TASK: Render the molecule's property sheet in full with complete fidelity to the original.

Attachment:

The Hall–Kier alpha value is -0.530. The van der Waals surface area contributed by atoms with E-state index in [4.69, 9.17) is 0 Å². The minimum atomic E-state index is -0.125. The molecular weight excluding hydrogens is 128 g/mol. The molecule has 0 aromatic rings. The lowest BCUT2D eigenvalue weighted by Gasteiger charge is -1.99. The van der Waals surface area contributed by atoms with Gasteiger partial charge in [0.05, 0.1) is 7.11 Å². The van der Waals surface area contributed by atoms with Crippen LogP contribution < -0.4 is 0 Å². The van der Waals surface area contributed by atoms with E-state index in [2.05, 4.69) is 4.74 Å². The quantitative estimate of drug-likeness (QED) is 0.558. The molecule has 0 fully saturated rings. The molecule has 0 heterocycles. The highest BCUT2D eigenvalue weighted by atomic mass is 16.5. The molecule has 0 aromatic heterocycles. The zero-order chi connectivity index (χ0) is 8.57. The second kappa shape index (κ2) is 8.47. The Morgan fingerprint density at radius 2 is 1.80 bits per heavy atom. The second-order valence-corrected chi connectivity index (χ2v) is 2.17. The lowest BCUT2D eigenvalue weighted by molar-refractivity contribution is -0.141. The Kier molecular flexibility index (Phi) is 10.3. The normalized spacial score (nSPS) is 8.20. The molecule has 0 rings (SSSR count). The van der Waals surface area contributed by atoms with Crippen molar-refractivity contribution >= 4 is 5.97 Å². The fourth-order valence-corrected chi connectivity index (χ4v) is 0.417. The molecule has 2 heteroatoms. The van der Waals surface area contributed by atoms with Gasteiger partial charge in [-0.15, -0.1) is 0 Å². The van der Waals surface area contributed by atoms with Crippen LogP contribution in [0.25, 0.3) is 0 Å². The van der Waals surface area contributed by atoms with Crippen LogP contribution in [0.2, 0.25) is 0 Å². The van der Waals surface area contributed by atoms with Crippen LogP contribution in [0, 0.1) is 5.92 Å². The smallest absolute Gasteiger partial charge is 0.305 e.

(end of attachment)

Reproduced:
The Hall–Kier alpha value is -0.530. The van der Waals surface area contributed by atoms with E-state index in [4.69, 9.17) is 0 Å². The minimum atomic E-state index is -0.125. The molecular weight excluding hydrogens is 128 g/mol. The molecule has 0 aromatic rings. The lowest BCUT2D eigenvalue weighted by Gasteiger charge is -1.99. The van der Waals surface area contributed by atoms with Gasteiger partial charge in [0.05, 0.1) is 7.11 Å². The van der Waals surface area contributed by atoms with Crippen LogP contribution < -0.4 is 0 Å². The van der Waals surface area contributed by atoms with E-state index in [2.05, 4.69) is 4.74 Å². The quantitative estimate of drug-likeness (QED) is 0.558. The molecule has 0 fully saturated rings. The molecule has 0 heterocycles. The highest BCUT2D eigenvalue weighted by atomic mass is 16.5. The molecule has 0 aromatic heterocycles. The zero-order chi connectivity index (χ0) is 8.57. The second kappa shape index (κ2) is 8.47. The Morgan fingerprint density at radius 2 is 1.80 bits per heavy atom. The second-order valence-corrected chi connectivity index (χ2v) is 2.17. The lowest BCUT2D eigenvalue weighted by molar-refractivity contribution is -0.141. The Kier molecular flexibility index (Phi) is 10.3. The normalized spacial score (nSPS) is 8.20. The molecule has 0 rings (SSSR count). The van der Waals surface area contributed by atoms with Crippen molar-refractivity contribution >= 4 is 5.97 Å². The fourth-order valence-corrected chi connectivity index (χ4v) is 0.417. The molecule has 2 heteroatoms. The van der Waals surface area contributed by atoms with Gasteiger partial charge in [-0.15, -0.1) is 0 Å². The van der Waals surface area contributed by atoms with Crippen LogP contribution in [0.25, 0.3) is 0 Å². The van der Waals surface area contributed by atoms with Crippen LogP contribution in [0.2, 0.25) is 0 Å². The van der Waals surface area contributed by atoms with Crippen LogP contribution in [0, 0.1) is 5.92 Å². The smallest absolute Gasteiger partial charge is 0.305 e.